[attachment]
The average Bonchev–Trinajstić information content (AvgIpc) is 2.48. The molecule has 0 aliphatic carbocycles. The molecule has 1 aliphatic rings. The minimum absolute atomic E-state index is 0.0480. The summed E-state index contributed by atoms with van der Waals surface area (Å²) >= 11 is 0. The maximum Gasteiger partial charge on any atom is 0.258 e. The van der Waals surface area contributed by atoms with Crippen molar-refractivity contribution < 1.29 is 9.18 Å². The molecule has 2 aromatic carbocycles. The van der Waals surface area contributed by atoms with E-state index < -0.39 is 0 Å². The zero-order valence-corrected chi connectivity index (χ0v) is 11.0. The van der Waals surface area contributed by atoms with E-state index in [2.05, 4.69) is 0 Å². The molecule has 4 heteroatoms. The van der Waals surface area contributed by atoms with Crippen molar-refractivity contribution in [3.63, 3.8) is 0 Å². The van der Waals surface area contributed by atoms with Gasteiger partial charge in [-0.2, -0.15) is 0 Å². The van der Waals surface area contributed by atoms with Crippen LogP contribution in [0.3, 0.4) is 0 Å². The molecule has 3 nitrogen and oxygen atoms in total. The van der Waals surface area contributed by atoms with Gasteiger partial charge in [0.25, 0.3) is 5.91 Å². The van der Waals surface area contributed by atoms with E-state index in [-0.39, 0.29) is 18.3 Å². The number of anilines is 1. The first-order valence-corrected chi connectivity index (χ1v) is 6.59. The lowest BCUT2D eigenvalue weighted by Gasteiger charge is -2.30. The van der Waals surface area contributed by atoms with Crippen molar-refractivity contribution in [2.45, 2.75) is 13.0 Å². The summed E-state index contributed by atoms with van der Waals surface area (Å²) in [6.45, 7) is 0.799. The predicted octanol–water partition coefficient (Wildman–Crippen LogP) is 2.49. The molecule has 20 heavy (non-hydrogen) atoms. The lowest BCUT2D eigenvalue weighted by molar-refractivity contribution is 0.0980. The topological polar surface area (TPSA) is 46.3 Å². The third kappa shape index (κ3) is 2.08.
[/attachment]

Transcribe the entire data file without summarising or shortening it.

The average Bonchev–Trinajstić information content (AvgIpc) is 2.48. The molecule has 0 aliphatic carbocycles. The molecule has 1 aliphatic rings. The minimum absolute atomic E-state index is 0.0480. The summed E-state index contributed by atoms with van der Waals surface area (Å²) >= 11 is 0. The maximum Gasteiger partial charge on any atom is 0.258 e. The van der Waals surface area contributed by atoms with Crippen molar-refractivity contribution < 1.29 is 9.18 Å². The molecule has 2 aromatic carbocycles. The van der Waals surface area contributed by atoms with E-state index < -0.39 is 0 Å². The zero-order valence-corrected chi connectivity index (χ0v) is 11.0. The van der Waals surface area contributed by atoms with E-state index in [2.05, 4.69) is 0 Å². The molecule has 4 heteroatoms. The van der Waals surface area contributed by atoms with Crippen molar-refractivity contribution in [3.63, 3.8) is 0 Å². The van der Waals surface area contributed by atoms with Gasteiger partial charge in [-0.2, -0.15) is 0 Å². The van der Waals surface area contributed by atoms with Crippen LogP contribution in [0.3, 0.4) is 0 Å². The molecule has 3 nitrogen and oxygen atoms in total. The van der Waals surface area contributed by atoms with Gasteiger partial charge in [0.25, 0.3) is 5.91 Å². The van der Waals surface area contributed by atoms with E-state index in [-0.39, 0.29) is 18.3 Å². The number of anilines is 1. The first-order valence-corrected chi connectivity index (χ1v) is 6.59. The lowest BCUT2D eigenvalue weighted by Gasteiger charge is -2.30. The van der Waals surface area contributed by atoms with Crippen molar-refractivity contribution in [2.45, 2.75) is 13.0 Å². The summed E-state index contributed by atoms with van der Waals surface area (Å²) in [6.45, 7) is 0.799. The predicted octanol–water partition coefficient (Wildman–Crippen LogP) is 2.49. The molecule has 20 heavy (non-hydrogen) atoms. The lowest BCUT2D eigenvalue weighted by molar-refractivity contribution is 0.0980. The topological polar surface area (TPSA) is 46.3 Å². The third kappa shape index (κ3) is 2.08.